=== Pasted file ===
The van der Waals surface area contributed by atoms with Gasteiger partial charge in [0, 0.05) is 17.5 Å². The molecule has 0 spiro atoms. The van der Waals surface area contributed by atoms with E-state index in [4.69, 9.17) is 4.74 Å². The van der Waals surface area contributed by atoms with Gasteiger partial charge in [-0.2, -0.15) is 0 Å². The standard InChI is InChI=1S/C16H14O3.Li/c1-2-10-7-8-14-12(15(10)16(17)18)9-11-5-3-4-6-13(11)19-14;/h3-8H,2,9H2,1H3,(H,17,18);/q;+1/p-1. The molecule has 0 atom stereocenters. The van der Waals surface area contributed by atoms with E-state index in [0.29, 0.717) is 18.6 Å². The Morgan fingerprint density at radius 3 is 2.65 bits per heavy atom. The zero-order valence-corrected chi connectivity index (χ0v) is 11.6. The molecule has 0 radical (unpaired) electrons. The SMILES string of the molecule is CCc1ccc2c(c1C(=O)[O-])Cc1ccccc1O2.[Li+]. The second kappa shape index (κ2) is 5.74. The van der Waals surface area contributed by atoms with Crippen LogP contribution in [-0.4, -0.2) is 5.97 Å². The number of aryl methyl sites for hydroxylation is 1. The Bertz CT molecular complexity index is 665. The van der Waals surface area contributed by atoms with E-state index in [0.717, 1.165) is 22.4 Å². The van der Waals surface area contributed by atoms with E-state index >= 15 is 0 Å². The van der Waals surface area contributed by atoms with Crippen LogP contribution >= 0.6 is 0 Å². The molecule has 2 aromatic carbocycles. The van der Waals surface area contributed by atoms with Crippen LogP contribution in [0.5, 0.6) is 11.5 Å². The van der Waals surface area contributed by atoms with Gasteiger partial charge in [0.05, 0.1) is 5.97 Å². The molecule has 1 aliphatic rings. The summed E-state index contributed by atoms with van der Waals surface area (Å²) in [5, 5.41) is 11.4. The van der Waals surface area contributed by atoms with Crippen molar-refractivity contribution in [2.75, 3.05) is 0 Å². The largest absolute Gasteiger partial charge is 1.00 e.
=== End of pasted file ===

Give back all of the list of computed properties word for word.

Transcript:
The van der Waals surface area contributed by atoms with Gasteiger partial charge in [0, 0.05) is 17.5 Å². The molecule has 0 spiro atoms. The van der Waals surface area contributed by atoms with E-state index in [4.69, 9.17) is 4.74 Å². The van der Waals surface area contributed by atoms with Gasteiger partial charge in [-0.2, -0.15) is 0 Å². The standard InChI is InChI=1S/C16H14O3.Li/c1-2-10-7-8-14-12(15(10)16(17)18)9-11-5-3-4-6-13(11)19-14;/h3-8H,2,9H2,1H3,(H,17,18);/q;+1/p-1. The molecule has 0 atom stereocenters. The van der Waals surface area contributed by atoms with E-state index in [0.29, 0.717) is 18.6 Å². The Morgan fingerprint density at radius 3 is 2.65 bits per heavy atom. The zero-order valence-corrected chi connectivity index (χ0v) is 11.6. The molecule has 0 radical (unpaired) electrons. The SMILES string of the molecule is CCc1ccc2c(c1C(=O)[O-])Cc1ccccc1O2.[Li+]. The second kappa shape index (κ2) is 5.74. The van der Waals surface area contributed by atoms with Crippen LogP contribution in [-0.4, -0.2) is 5.97 Å². The number of aryl methyl sites for hydroxylation is 1. The Bertz CT molecular complexity index is 665. The van der Waals surface area contributed by atoms with E-state index in [0.717, 1.165) is 22.4 Å². The van der Waals surface area contributed by atoms with E-state index >= 15 is 0 Å². The van der Waals surface area contributed by atoms with Crippen LogP contribution >= 0.6 is 0 Å². The molecule has 2 aromatic carbocycles. The van der Waals surface area contributed by atoms with Crippen LogP contribution in [0.5, 0.6) is 11.5 Å². The van der Waals surface area contributed by atoms with Gasteiger partial charge in [0.05, 0.1) is 5.97 Å². The molecule has 1 aliphatic rings. The summed E-state index contributed by atoms with van der Waals surface area (Å²) in [5, 5.41) is 11.4. The van der Waals surface area contributed by atoms with Crippen molar-refractivity contribution in [2.75, 3.05) is 0 Å². The largest absolute Gasteiger partial charge is 1.00 e.